|Publication number||US5211630 A|
|Application number||US 07/895,617|
|Publication date||May 18, 1993|
|Filing date||Jun 9, 1992|
|Priority date||Jun 9, 1992|
|Publication number||07895617, 895617, US 5211630 A, US 5211630A, US-A-5211630, US5211630 A, US5211630A|
|Inventors||David R. Schmahmann|
|Original Assignee||Schmahmann David R|
|Export Citation||BiBTeX, EndNote, RefMan|
|Patent Citations (12), Referenced by (41), Classifications (8), Legal Events (3)|
|External Links: USPTO, USPTO Assignment, Espacenet|
1. Field of the Invention
This invention relates to hypodermic syringes and is related more specifically to a hypodermic syringe having means for retracting the needle, after use, from a working position outside of the barrel of the syringe to a disposal position within the barrel, to avoid inadvertent contact of an operator with the used needle.
2. Description of the Prior Art
Shielding of needles of used hypodermic syringes is generally known. In U.S. Pat. No. 4,425,120, issued Jan. 10, 1984, in the names Norma A., Sampson, et there is disclosed a syringe having a tubular needle guard slidably mounted on the barrel, such that the guard may be moved to an extended position in which the guard shields the needle and to a retracted position in which the guard does not shield the needle.
Other patents showing syringes having tubular needle guards slidable on the syringe barrel from a position removed from the needle to a position covering the needle include U.S. Pat. No. 4,631,057, issued Dec. 23, 1986, in the name of Charles B. Mitchell; U.S. Pat. No. 4,723,943, issued Feb. 9, 1988, in the name of John E. Spencer; U.S. Pat. No. 4,737,144, issued Apr. 12, 1988, in the name of Pradip V. Choskie; U.S. Pat. No. 4,738,663, issued Apr. 19, 1988, in the name of David B. Bogan; U.S. Pat. No. 4,826,491, issued May 2, 1989, in the name of James E. Schramm; U.S. Pat. No. 4,846,796, issued Jul. 11, 1989, in the name of Michael W. Carrell, et al.; U.S. Pat. No. 4,874,383, issued Oct. 17, 1989, in the name of R. David McNaughton; and U.S. Pat. No. 4,943,282, issued Jul. 24, 1990, in the names of Mary J. Page, et al.
While the syringes of the type covered by the above patents provide means for shielding a syringe needle after use, the use of a sleeve slidable upon the syringe barrel renders the syringe, in the needle-exposed condition, necessarily larger in diameter than would be the case with the barrel only, resulting in a bulkier tool for hand manipulation. In the needle-covered condition, the length of the barrel is substantially doubled by the extended position of the shielding sleeve, resulting in a bulkier package to be disposed of.
It would be beneficial to have available a hypodermic syringe having facility for safely shielding the used needle of the syringe, but not with the attendant bulkiness, both during use and in disposal, of the shielding guard sleeve known in the art.
It is, therefore, an object of the invention to provide a hypodermic syringe having means for safely covering a used needle, but without a tubular shield mounted on the barrel of the syringe.
With the above and other objects in view, as will hereinafter appear, a feature of the present invention is the provision of a hypodermic syringe comprising a barrel, a plunger slidably disposed in the barrel and extending from a proximal end of the barrel, a stopper mounted on a first end of the plunger, a needle mounting member disposed in the barrel, a portion of the needle mounting member being adapted to extend through an opening in a distal end of the barrel, a needle mounted on the needle mounting member portion, a coil spring fixed at one end to an internal portion of the barrel proximate the distal end thereof and fixed at a second end to the needle mounting member, and leaf spring means extending inwardly of the barrel from wall potions of the barrel and adapted to engage the needle mounting member to hold the needle mounting member adjacent the distal end of the barrel against the bias of the coil spring, the stopper being adapted to urge the leaf spring means outwardly to disengage from the needle mounting member, to permit the needle mounting member and the needle to move in the barrel toward the proximal end of the barrel to move the needle from outside the barrel to inside the barrel.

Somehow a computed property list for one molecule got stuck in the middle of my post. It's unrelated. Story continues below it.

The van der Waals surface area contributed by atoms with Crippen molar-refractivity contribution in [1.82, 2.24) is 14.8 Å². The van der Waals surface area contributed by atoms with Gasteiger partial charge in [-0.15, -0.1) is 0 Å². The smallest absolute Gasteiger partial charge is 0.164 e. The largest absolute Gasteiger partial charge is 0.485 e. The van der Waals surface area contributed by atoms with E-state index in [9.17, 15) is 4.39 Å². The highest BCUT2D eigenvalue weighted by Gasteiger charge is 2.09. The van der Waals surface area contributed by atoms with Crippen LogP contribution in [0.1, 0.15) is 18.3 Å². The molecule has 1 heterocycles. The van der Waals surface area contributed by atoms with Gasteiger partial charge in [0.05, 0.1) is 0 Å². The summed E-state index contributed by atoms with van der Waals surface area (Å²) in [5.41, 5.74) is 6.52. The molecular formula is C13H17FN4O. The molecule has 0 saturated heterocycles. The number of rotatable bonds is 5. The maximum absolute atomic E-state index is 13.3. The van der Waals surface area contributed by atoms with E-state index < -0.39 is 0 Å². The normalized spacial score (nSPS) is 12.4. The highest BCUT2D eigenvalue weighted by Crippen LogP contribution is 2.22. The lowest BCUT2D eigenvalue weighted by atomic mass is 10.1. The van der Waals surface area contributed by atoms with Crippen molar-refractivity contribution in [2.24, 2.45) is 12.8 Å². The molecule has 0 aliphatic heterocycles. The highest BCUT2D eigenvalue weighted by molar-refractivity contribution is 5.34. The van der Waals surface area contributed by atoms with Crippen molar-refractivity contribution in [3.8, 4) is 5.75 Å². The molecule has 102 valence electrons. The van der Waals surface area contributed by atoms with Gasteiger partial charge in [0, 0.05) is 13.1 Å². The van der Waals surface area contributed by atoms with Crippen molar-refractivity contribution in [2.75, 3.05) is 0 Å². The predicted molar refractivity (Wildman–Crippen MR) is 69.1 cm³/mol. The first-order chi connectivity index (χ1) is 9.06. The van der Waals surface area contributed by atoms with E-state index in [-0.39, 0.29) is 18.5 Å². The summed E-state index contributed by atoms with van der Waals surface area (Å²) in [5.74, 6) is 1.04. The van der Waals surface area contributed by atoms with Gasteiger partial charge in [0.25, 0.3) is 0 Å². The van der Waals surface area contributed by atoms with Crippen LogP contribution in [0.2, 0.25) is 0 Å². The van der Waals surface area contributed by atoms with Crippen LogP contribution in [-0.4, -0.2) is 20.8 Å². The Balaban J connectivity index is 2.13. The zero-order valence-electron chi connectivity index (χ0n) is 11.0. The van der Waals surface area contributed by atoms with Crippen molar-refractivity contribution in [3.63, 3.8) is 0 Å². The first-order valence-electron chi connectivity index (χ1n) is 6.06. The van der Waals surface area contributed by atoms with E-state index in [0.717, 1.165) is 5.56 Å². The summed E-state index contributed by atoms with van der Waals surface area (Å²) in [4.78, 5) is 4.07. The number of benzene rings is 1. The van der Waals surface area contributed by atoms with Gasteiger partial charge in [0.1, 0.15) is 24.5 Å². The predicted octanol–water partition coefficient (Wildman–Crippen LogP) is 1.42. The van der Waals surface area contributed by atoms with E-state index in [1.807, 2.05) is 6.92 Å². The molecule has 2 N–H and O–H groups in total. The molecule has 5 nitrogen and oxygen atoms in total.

The above and other features of the invention, including various novel details of construction and combinations of parts, will now be more particularly described with reference to accompanying drawings and pointed out in the claims. It will be understood that the particular device embodying the invention is shown by way of illustration only and not as a limitation of the invention. The principles and features of this invention may be employed in various and numerous embodiments without departing from the scope of the invention.
Reference is made to the accompanying drawings in which is shown an illustrative embodiment of the invention, from which its normal features and advantages will be apparent.
In the drawings:
FIG. 1 is a partly side elevational, partly centerline sectional, view of one form of hypodermic syringe illustrative of an embodiment of the invention;
FIG. 2 is an enlarged view of a portion of the syringe shown in FIG. 1;
FIG. 3 is similar to FIG. 1, but shows a plunger moving in a barrel portion of the syringe, as in administering an inoculation, or the like;
FIG. 4 is similar to FIG. 3, but shows a stopper portion mounted on the plunger having reached the distal end of the barrel;
FIG. 5 is an enlarged view of a portion of the syringe shown in FIG. 4;
FIG. 6 is similar to FIG. 4, but shows the stopper portion pressed further into the distal end of the barrel;
FIG. 7 is an enlarged view of a portion of the syringe shown in FIG. 6;
FIG. 8 is similar to FIG. 6, but shows the plunger being withdrawn from the distal end of the barrel and moved toward a proximal end of the barrel;
FIG. 9 is similar to FIG. 8, but shows the needle having been drawn into the barrel and biased by an elliptical coil spring into a storage position; and
FIG. 10 is similar to FIG. 9, but shows the stopper disposed at the proximal end of the barrel and the plunger disengaged from the stopper.